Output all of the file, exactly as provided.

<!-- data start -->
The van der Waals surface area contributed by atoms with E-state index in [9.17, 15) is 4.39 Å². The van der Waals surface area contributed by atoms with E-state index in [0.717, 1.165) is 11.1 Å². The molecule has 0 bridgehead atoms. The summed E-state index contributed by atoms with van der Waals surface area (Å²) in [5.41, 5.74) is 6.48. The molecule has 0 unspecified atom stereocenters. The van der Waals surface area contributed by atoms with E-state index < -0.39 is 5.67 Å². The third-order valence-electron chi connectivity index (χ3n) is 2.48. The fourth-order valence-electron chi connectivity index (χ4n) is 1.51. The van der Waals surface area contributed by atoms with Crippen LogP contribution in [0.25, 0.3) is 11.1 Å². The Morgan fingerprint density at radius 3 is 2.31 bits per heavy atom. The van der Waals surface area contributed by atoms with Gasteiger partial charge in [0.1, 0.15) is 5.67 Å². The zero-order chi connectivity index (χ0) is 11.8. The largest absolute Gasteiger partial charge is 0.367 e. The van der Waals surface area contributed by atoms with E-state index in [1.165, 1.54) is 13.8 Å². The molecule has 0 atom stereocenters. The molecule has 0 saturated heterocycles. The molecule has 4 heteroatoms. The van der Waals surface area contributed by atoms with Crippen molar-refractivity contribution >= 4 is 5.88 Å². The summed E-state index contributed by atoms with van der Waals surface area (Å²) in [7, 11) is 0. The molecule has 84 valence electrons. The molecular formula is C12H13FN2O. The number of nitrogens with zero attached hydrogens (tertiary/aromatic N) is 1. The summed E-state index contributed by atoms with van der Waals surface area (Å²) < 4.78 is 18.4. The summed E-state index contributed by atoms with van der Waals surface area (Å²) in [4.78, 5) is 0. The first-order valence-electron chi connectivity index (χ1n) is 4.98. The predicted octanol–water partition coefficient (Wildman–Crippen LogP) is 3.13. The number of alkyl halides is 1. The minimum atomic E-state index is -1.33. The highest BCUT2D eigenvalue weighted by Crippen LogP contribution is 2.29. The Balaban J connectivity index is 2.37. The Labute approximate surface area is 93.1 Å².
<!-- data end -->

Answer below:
The van der Waals surface area contributed by atoms with E-state index in [9.17, 15) is 4.39 Å². The van der Waals surface area contributed by atoms with E-state index in [0.717, 1.165) is 11.1 Å². The molecule has 0 bridgehead atoms. The summed E-state index contributed by atoms with van der Waals surface area (Å²) in [5.41, 5.74) is 6.48. The molecule has 0 unspecified atom stereocenters. The van der Waals surface area contributed by atoms with E-state index < -0.39 is 5.67 Å². The third-order valence-electron chi connectivity index (χ3n) is 2.48. The fourth-order valence-electron chi connectivity index (χ4n) is 1.51. The van der Waals surface area contributed by atoms with Crippen LogP contribution in [0.25, 0.3) is 11.1 Å². The Morgan fingerprint density at radius 3 is 2.31 bits per heavy atom. The van der Waals surface area contributed by atoms with Gasteiger partial charge in [0.1, 0.15) is 5.67 Å². The zero-order chi connectivity index (χ0) is 11.8. The largest absolute Gasteiger partial charge is 0.367 e. The van der Waals surface area contributed by atoms with E-state index in [1.165, 1.54) is 13.8 Å². The molecule has 0 atom stereocenters. The molecule has 0 saturated heterocycles. The molecule has 4 heteroatoms. The van der Waals surface area contributed by atoms with Crippen molar-refractivity contribution >= 4 is 5.88 Å². The summed E-state index contributed by atoms with van der Waals surface area (Å²) in [7, 11) is 0. The molecule has 84 valence electrons. The molecular formula is C12H13FN2O. The number of nitrogens with zero attached hydrogens (tertiary/aromatic N) is 1. The summed E-state index contributed by atoms with van der Waals surface area (Å²) < 4.78 is 18.4. The summed E-state index contributed by atoms with van der Waals surface area (Å²) in [4.78, 5) is 0. The first-order valence-electron chi connectivity index (χ1n) is 4.98. The predicted octanol–water partition coefficient (Wildman–Crippen LogP) is 3.13. The number of alkyl halides is 1. The minimum atomic E-state index is -1.33. The highest BCUT2D eigenvalue weighted by Crippen LogP contribution is 2.29. The Balaban J connectivity index is 2.37. The Labute approximate surface area is 93.1 Å².